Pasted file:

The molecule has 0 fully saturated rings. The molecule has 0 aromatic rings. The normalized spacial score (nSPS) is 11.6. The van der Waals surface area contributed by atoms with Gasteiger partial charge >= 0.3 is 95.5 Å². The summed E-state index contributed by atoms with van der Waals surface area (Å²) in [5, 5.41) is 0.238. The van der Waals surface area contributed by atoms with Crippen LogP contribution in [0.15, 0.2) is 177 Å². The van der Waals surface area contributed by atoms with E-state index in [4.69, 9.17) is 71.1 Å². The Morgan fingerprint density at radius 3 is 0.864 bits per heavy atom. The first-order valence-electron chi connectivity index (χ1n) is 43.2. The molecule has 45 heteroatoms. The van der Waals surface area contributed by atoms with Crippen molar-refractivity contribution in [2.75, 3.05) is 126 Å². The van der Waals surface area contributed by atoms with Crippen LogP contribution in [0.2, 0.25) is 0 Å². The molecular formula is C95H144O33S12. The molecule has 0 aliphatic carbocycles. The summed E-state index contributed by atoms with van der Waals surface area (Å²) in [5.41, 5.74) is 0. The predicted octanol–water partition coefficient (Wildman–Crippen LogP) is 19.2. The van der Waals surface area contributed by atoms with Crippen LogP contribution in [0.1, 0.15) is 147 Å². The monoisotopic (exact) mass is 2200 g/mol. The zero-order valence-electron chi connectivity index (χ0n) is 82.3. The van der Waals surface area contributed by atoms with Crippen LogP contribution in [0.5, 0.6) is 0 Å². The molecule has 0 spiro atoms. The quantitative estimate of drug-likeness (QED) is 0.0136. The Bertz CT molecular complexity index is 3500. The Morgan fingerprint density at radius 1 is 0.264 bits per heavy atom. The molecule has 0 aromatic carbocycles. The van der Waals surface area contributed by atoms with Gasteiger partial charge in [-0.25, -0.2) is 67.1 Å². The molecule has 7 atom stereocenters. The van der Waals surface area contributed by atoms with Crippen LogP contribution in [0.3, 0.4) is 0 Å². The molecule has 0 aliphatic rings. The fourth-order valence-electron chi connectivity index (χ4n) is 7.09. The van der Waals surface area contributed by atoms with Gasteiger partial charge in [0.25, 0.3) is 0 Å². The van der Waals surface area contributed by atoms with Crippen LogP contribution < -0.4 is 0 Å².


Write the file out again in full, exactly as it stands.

The molecule has 0 fully saturated rings. The molecule has 0 aromatic rings. The normalized spacial score (nSPS) is 11.6. The van der Waals surface area contributed by atoms with Gasteiger partial charge >= 0.3 is 95.5 Å². The summed E-state index contributed by atoms with van der Waals surface area (Å²) in [5, 5.41) is 0.238. The van der Waals surface area contributed by atoms with Crippen LogP contribution in [0.15, 0.2) is 177 Å². The van der Waals surface area contributed by atoms with E-state index in [4.69, 9.17) is 71.1 Å². The Morgan fingerprint density at radius 3 is 0.864 bits per heavy atom. The first-order valence-electron chi connectivity index (χ1n) is 43.2. The molecule has 45 heteroatoms. The van der Waals surface area contributed by atoms with Crippen molar-refractivity contribution in [2.75, 3.05) is 126 Å². The van der Waals surface area contributed by atoms with Crippen LogP contribution in [0.2, 0.25) is 0 Å². The molecular formula is C95H144O33S12. The molecule has 0 aliphatic carbocycles. The summed E-state index contributed by atoms with van der Waals surface area (Å²) in [5.41, 5.74) is 0. The predicted octanol–water partition coefficient (Wildman–Crippen LogP) is 19.2. The van der Waals surface area contributed by atoms with Crippen LogP contribution in [0.1, 0.15) is 147 Å². The monoisotopic (exact) mass is 2200 g/mol. The zero-order valence-electron chi connectivity index (χ0n) is 82.3. The van der Waals surface area contributed by atoms with Crippen LogP contribution in [0.5, 0.6) is 0 Å². The molecule has 0 spiro atoms. The quantitative estimate of drug-likeness (QED) is 0.0136. The Bertz CT molecular complexity index is 3500. The Morgan fingerprint density at radius 1 is 0.264 bits per heavy atom. The molecule has 0 aromatic carbocycles. The van der Waals surface area contributed by atoms with Gasteiger partial charge in [-0.25, -0.2) is 67.1 Å². The molecule has 7 atom stereocenters. The van der Waals surface area contributed by atoms with Crippen LogP contribution in [0.3, 0.4) is 0 Å². The molecule has 0 aliphatic rings. The fourth-order valence-electron chi connectivity index (χ4n) is 7.09. The van der Waals surface area contributed by atoms with Gasteiger partial charge in [0.25, 0.3) is 0 Å². The van der Waals surface area contributed by atoms with Crippen LogP contribution < -0.4 is 0 Å².